Oops, cutting the corner off with a front in it does not leave bias strips the full width of the fabric.

But I'm so close to the end of the wrong calculation that I might as well finish it.

The front and back each fit into a strip 19" wide. A 38" bias strip would measure about fifty-seven inches along the length of the fabric.

I've got the calculator, lets use the square root of two instead of working it in my head: 53.7"

Round to fifty-four, add nineteen, and then add fifty-seven to find out where the other end of the bias line is: 130", divide by thirty-six: 3.6 yards, add four for the jersey, about eight yards.

Are there eight yards on the roll? I count twenty-five wraps. The roll is thirteen and a half inches around. The core is five and a half.

13.5" + 5.5" = 19"

19" X 25 = 475"

divide by two: 237.5"

divide by 36"/yd: 6.6 yd.

So no calculations needed. Wash the entire roll, cut out the jersey, make bras out of what's left.

But I want the bras sooner than the jersey!

Looking more closely at the note, it says «8' -> 95" x 57"».

So it will shrink one inch in every eight feet.

6.6yd x 95" divide by 96" = 6.5 yards

11:12 AM 10/23/2023

Unrolled it. Inner end appears reasonably square. I must have missed a few turns when counting, as I measure seven yards and twenty-six inches.

11:20 AM 10/26/2023

Washed and machine dried, the width is 57"

Length is seven yards and twenty-four inches.

Not a bunch of shrinkage.

I soaked it overnight, let it finish the wash cycle, cancelled the rinse cycle, and rinsed it by running it through a hot "bulky/sheets" cycle. Which had a cold rinse. (And the "hot" was only warm; the programmers were terrified of undiluted hot water. Heating water above the desired temperature, then cooling it by adding cold somehow "saves energy". ("Desired" is, of course, their "desired", not mine.)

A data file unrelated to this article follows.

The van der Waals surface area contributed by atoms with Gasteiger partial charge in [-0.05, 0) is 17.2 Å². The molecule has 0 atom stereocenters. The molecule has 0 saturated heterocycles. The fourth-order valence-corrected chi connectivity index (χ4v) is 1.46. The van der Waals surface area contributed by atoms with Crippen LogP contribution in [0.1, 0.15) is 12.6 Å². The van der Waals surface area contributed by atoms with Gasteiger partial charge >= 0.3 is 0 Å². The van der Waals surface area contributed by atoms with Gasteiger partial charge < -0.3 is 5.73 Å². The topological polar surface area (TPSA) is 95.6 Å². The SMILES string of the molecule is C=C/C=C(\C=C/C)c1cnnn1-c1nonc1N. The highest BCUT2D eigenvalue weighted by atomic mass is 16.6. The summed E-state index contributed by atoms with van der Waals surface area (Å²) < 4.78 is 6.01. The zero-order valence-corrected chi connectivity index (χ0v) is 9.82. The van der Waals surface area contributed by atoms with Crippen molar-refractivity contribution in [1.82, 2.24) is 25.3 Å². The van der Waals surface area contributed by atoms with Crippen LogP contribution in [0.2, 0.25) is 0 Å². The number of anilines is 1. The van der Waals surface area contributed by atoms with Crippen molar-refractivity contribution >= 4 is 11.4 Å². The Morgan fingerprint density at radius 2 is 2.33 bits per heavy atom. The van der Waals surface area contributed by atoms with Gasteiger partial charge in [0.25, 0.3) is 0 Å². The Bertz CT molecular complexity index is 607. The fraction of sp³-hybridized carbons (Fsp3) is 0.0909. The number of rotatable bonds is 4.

Just got my pink linen-cotton down from the shelf. I plan to cut all of it into bras.

I really, really need a linen cycling jersey, but there is no way I could finish one before next summer. Might take months just to buy the fabric.

I calculated, in ROUGH062.HTM, that a bias strip wide enough to cut fronts and backs without straps interlocking would measure 54" along the selvage. (38" x 2^.5). I also state that the linen measures 7 yards 24".

((36"/yd x 7 yd) + 24")/54"/strip = 5.1 such strips.

But some of the strips would be pieced. The fabric is 57"wide, which means that one end of the first strip would be 57" from the cut edge.

276" - 57" leaves 219": 4.1 whole strips

I suspect that my calculation that one could get three bras from each such strip is wrong, but that's still too many bras.

Each bias line would be eighty inches. Fronts are 23.5" wide. (Twenty-three and a quarter by the yardstick.) Three fronts would be 70.5". Would the extra ten inches be enough for the slanted end to clear the body?

Nope. The corner is almost twelve inches high, and it's a forty-five degree slant, so one would need twelve extra inches.

Backs are two inches narrower, and only ten inches high; perhaps I could alternate two fronts and a back with two backs and a front.